Please consider contacting your representatives concerning possible cuts to payroll taxes which could affect your Social Security benefits, including disability, both current (and future) as contained in the Presidential Memorandum of August 8, 2020.
The League of Women Voters of the United States believes that the federal government has a role in funding Social Security and Medicare. Federal deficit reduction, whether brought on by emergency federal monies spent due to the Covid-19 pandemic or not, should not be achieved by deferring payroll taxes. The Trust Act about which we emailed you on August 4, 2020, has evidently been tabled and replaced with another policy.
On August 8, 2020, a Presidential Memorandum was issued directing the Secretary of the Treasury to use his authority pursuant to section 7508A of the Internal Revenue Code "to defer the withholding, deposit, and payment of certain payroll tax obligations. Accordingly, the Secretary has determined that employers that are required to withhold and pay the employee share of social security tax under section 3102 (a) are affected by the Covid-19 emergency for purposes of relief described in the Presidential Memorandum.” These payroll taxes are to be deferred from September 4 through December 31, 2020. However, the applicable taxes are only postponed until the period beginning on January 1, 2021, and ending on April 30, 2021 at which time the employee is obliged to pay them back.
The Presidential Memorandum is available at https://www.federalregister.gov/d2020-17899
In other words, under the guise of coronavirus relief, private sector businesses have the option to stop withholding their employees’ payroll taxes until the end of the year. But if they participate, they’ll have to withhold twice as much from paychecks next year to make up for it. The idea has proven to be so problematic that few businesses have expressed any interest in carrying out the presidential order. Lawmakers, tax experts, business leaders, and payroll-processing companies have raised concerns about its implementation, raising the potential that this bid to boost worker’s paychecks will result in little economic gain. However, the payroll tax has been deferred across-the-board for about 1.3 million federal employees and uniformed service members.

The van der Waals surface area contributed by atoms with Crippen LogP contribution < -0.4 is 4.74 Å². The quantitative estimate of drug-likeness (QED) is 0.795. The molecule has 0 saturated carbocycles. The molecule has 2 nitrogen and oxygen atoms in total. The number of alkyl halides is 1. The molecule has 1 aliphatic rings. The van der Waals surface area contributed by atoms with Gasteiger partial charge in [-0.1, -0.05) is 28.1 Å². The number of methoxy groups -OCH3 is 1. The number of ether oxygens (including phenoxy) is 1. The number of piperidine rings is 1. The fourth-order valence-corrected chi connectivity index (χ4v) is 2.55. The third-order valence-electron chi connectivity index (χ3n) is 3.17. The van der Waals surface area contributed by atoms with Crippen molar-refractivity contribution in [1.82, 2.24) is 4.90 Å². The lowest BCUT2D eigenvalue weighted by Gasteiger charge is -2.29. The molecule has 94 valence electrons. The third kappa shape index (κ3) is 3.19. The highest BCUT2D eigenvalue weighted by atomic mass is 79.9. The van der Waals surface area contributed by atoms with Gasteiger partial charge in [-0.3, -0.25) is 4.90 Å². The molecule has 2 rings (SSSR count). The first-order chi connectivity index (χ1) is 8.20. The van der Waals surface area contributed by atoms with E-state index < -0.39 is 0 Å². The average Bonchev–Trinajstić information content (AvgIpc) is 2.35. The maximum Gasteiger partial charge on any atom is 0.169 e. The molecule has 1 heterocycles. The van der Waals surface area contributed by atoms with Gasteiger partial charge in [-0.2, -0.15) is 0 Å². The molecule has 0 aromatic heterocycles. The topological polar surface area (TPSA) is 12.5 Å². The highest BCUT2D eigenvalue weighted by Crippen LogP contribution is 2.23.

The unilateral, unprecedented step of deferring the collection of payroll taxes, the backbone of Social Security, is seen as the first step in ending completely the Social Security Old-Age and Survivors benefits into which most Americans have paid their entire working lives or into which the majority of working Americans are paying now. Pursuant to section 7508A of the Internal Revenue Code, the President may issue deferrals for up to one year when a disaster is declared. This would be long enough to end the Social Security Disability Insurance benefits by the middle of 2021. No Congressional involvement is neeed to continue deferring those taxes as long as an emergency declaration is in place or is renewed. Every single Social Security benefit could be stopped by the end of two more such disaster declarations, i.e., by the end of 2023.
The chief actuary of the Social Security Administration, Stephen Goss, sent a letter to Congress explaining, “…that with no alternative source of revenue to replace the elimination of payroll taxes on earned income paid on January 1, 2021 and thereafter, we estimate that the Disability Insurance Trust Fund asset reserves would be permanently depleted by the middle of calendar year 2021… with no ability to pay DI benefits thereafter.” Further he said, “We estimate that the Old Age and Survivors Insurance Trust Fund reserves would become permanently depleted by the middle of calendar year 2023…” especially as the maximum earnings subject to payroll taxes is $137,700.
All this can be accomplished unilaterally - without a single vote in Congress.